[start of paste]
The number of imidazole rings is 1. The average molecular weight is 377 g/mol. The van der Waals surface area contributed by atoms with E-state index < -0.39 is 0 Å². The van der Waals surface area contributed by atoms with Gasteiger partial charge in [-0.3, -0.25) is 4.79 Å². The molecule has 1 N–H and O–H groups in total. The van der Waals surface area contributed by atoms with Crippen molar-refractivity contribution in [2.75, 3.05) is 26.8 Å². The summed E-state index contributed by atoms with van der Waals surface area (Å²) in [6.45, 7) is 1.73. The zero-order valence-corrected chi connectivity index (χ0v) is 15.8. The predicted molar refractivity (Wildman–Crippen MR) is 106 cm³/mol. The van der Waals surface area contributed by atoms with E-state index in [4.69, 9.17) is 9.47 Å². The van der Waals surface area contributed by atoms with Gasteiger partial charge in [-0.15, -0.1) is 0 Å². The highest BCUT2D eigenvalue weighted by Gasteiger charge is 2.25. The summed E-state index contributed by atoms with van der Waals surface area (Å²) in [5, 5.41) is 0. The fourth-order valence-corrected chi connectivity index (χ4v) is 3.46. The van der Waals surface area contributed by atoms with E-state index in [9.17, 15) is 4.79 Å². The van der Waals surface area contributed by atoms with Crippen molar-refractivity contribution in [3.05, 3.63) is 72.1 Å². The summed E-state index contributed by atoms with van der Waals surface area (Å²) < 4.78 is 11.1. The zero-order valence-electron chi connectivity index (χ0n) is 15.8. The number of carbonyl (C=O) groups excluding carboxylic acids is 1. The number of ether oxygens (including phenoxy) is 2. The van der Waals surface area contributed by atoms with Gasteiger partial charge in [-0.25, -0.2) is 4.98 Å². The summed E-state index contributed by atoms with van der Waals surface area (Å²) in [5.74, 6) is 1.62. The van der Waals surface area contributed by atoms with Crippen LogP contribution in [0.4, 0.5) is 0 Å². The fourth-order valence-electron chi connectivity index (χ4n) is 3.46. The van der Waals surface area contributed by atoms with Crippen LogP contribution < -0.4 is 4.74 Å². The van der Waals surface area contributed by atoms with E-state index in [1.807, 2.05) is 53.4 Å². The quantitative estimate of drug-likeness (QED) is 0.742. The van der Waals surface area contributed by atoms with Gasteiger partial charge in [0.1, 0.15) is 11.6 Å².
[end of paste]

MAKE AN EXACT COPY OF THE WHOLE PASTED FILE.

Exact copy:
The number of imidazole rings is 1. The average molecular weight is 377 g/mol. The van der Waals surface area contributed by atoms with E-state index < -0.39 is 0 Å². The van der Waals surface area contributed by atoms with Gasteiger partial charge in [-0.3, -0.25) is 4.79 Å². The molecule has 1 N–H and O–H groups in total. The van der Waals surface area contributed by atoms with Crippen molar-refractivity contribution in [2.75, 3.05) is 26.8 Å². The summed E-state index contributed by atoms with van der Waals surface area (Å²) in [6.45, 7) is 1.73. The zero-order valence-corrected chi connectivity index (χ0v) is 15.8. The predicted molar refractivity (Wildman–Crippen MR) is 106 cm³/mol. The van der Waals surface area contributed by atoms with E-state index in [4.69, 9.17) is 9.47 Å². The van der Waals surface area contributed by atoms with Gasteiger partial charge in [-0.15, -0.1) is 0 Å². The highest BCUT2D eigenvalue weighted by Gasteiger charge is 2.25. The summed E-state index contributed by atoms with van der Waals surface area (Å²) in [5, 5.41) is 0. The fourth-order valence-corrected chi connectivity index (χ4v) is 3.46. The van der Waals surface area contributed by atoms with E-state index in [9.17, 15) is 4.79 Å². The van der Waals surface area contributed by atoms with Crippen molar-refractivity contribution in [3.05, 3.63) is 72.1 Å². The summed E-state index contributed by atoms with van der Waals surface area (Å²) < 4.78 is 11.1. The zero-order valence-electron chi connectivity index (χ0n) is 15.8. The number of carbonyl (C=O) groups excluding carboxylic acids is 1. The number of ether oxygens (including phenoxy) is 2. The van der Waals surface area contributed by atoms with Gasteiger partial charge in [-0.25, -0.2) is 4.98 Å². The summed E-state index contributed by atoms with van der Waals surface area (Å²) in [5.74, 6) is 1.62. The van der Waals surface area contributed by atoms with Crippen LogP contribution in [0.4, 0.5) is 0 Å². The fourth-order valence-electron chi connectivity index (χ4n) is 3.46. The van der Waals surface area contributed by atoms with Crippen LogP contribution < -0.4 is 4.74 Å². The van der Waals surface area contributed by atoms with E-state index in [1.807, 2.05) is 53.4 Å². The quantitative estimate of drug-likeness (QED) is 0.742. The van der Waals surface area contributed by atoms with Gasteiger partial charge in [0.1, 0.15) is 11.6 Å².